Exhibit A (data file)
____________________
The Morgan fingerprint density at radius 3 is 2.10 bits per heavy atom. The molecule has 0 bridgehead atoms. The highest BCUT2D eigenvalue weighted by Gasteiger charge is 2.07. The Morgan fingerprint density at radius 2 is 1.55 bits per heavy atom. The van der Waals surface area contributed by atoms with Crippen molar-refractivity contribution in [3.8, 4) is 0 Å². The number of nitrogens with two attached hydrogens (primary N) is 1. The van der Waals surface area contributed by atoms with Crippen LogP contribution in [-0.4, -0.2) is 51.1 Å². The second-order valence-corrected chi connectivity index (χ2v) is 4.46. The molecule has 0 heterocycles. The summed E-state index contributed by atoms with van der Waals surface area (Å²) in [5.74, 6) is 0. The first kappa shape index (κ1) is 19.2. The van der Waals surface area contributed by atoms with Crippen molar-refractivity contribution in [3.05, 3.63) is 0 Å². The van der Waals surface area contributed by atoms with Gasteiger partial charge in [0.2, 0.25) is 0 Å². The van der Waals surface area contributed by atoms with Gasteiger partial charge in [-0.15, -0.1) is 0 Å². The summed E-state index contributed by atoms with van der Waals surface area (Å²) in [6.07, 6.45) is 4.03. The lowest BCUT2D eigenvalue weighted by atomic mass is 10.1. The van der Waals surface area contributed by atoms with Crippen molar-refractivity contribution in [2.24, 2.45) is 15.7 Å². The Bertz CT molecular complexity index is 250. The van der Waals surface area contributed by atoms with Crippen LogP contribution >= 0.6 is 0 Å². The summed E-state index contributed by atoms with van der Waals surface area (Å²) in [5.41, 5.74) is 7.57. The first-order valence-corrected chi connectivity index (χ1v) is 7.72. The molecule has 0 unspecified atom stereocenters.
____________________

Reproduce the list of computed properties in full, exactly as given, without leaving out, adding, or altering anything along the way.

The Morgan fingerprint density at radius 3 is 2.10 bits per heavy atom. The molecule has 0 bridgehead atoms. The highest BCUT2D eigenvalue weighted by Gasteiger charge is 2.07. The Morgan fingerprint density at radius 2 is 1.55 bits per heavy atom. The van der Waals surface area contributed by atoms with Crippen molar-refractivity contribution in [3.8, 4) is 0 Å². The number of nitrogens with two attached hydrogens (primary N) is 1. The van der Waals surface area contributed by atoms with Crippen LogP contribution in [-0.4, -0.2) is 51.1 Å². The second-order valence-corrected chi connectivity index (χ2v) is 4.46. The molecule has 0 heterocycles. The summed E-state index contributed by atoms with van der Waals surface area (Å²) in [5.74, 6) is 0. The first kappa shape index (κ1) is 19.2. The van der Waals surface area contributed by atoms with Crippen molar-refractivity contribution in [3.05, 3.63) is 0 Å². The van der Waals surface area contributed by atoms with Gasteiger partial charge in [0.2, 0.25) is 0 Å². The van der Waals surface area contributed by atoms with Gasteiger partial charge in [-0.15, -0.1) is 0 Å². The summed E-state index contributed by atoms with van der Waals surface area (Å²) in [6.07, 6.45) is 4.03. The lowest BCUT2D eigenvalue weighted by atomic mass is 10.1. The van der Waals surface area contributed by atoms with Crippen molar-refractivity contribution in [2.24, 2.45) is 15.7 Å². The Bertz CT molecular complexity index is 250. The van der Waals surface area contributed by atoms with Crippen LogP contribution >= 0.6 is 0 Å². The summed E-state index contributed by atoms with van der Waals surface area (Å²) in [5.41, 5.74) is 7.57. The first-order valence-corrected chi connectivity index (χ1v) is 7.72. The molecule has 0 unspecified atom stereocenters.